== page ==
I'm more of a premise person. I usually start with a nugget of an idea (What if there was a princess who was ugly? What if a spaceship landed on a planet with primitive aliens?), and then I start building characters that fit into this world. I keep a list of my 'What if?' ideas, and when I'm searching for something new to write about I start from there.

Marissa Farrar said...

I tend to start with a situation first. I'll read an article in a newspaper or watch a documentary and the cogs will start working. Often then, several months later, a totally unrelated spark of inspiration will happen and the two ideas slot together. My characters come in pretty soon after that, but, like you, when I'm writing my first draft I tend to leave the setting details until later. Getting the emotions of my characters right is more important. The premise of a novel might be amazing, but if the characters are lifeless or unlikable, no one is going to care.

Grace Robinson said...

I think I sometimes need to work on characters more. I'm definitely a plot-driven or setting-driven writer. I'll think of an awesome plot or even an entire world, and then have to sit down and come up with characters so I can write it down.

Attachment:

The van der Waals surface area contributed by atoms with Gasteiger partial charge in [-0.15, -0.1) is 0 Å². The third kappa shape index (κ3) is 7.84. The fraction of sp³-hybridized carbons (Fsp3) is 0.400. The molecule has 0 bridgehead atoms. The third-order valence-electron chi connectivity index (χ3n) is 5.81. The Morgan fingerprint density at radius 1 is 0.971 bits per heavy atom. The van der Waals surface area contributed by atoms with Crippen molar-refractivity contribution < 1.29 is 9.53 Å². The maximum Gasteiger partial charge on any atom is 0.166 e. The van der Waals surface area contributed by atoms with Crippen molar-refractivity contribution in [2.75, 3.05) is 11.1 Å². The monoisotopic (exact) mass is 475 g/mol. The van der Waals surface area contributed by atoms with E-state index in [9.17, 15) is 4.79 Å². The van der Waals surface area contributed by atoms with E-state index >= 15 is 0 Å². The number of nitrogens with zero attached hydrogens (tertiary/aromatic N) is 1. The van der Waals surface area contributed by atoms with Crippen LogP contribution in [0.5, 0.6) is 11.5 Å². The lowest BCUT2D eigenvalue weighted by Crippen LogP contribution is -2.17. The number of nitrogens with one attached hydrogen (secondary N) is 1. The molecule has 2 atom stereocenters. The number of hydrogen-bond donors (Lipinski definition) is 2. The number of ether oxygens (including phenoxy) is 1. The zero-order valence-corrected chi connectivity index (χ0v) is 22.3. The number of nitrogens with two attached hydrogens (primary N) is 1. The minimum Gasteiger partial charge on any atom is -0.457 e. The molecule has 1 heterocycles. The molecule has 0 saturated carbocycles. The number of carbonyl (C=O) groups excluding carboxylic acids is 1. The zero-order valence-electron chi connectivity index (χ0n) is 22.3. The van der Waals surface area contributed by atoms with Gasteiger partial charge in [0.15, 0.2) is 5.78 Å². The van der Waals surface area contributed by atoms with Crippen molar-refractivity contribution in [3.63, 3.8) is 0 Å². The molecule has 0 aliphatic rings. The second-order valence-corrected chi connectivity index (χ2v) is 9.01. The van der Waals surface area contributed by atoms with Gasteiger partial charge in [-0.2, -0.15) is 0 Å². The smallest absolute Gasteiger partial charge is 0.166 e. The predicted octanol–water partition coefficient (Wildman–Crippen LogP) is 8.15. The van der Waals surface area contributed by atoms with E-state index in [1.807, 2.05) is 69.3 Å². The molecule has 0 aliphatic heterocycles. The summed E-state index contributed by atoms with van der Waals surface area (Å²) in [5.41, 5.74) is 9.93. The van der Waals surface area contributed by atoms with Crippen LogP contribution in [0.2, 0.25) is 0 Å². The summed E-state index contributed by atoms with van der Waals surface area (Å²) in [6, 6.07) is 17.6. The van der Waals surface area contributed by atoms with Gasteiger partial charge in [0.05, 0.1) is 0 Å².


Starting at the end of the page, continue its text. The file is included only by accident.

AJ Bradley said...

My current WIP was inspired by watching some crows circling over the skylight in my dining room. I wanted so badly to join them, I wondered what it would be like if I could... The sequel to my current WIP was inspired by the protag herself, she appears in the first book as a satellite character and has so much story, she's the star of the next book..!

Ava Jae said...

I wouldn't say you're backwards--you just handle the inception of a novel differently than some. I wouldn't even say most--there are many writers out there who begin with a setting or plot idea, then create the characters afterwards like yourself. Just looking at the comments thus far, 4/5 commenters believe they're plot or setting-driven writers, rather than character-driven. You're certainly not alone! :)

Robin Red said...

I usually start with a concept for a universe. Once I have my universe, I think of conflicting rules for this universe, and I come up with a character who is directly affected by this conflict and enters it. I'll always have "stock characters" in my head, or scenes I daydream about, and if one of them is strong enough, I'll fit it into one of the universe concepts I have jotted down and bend it around the character/scene. From there, it grows.

Alyx Jatho said...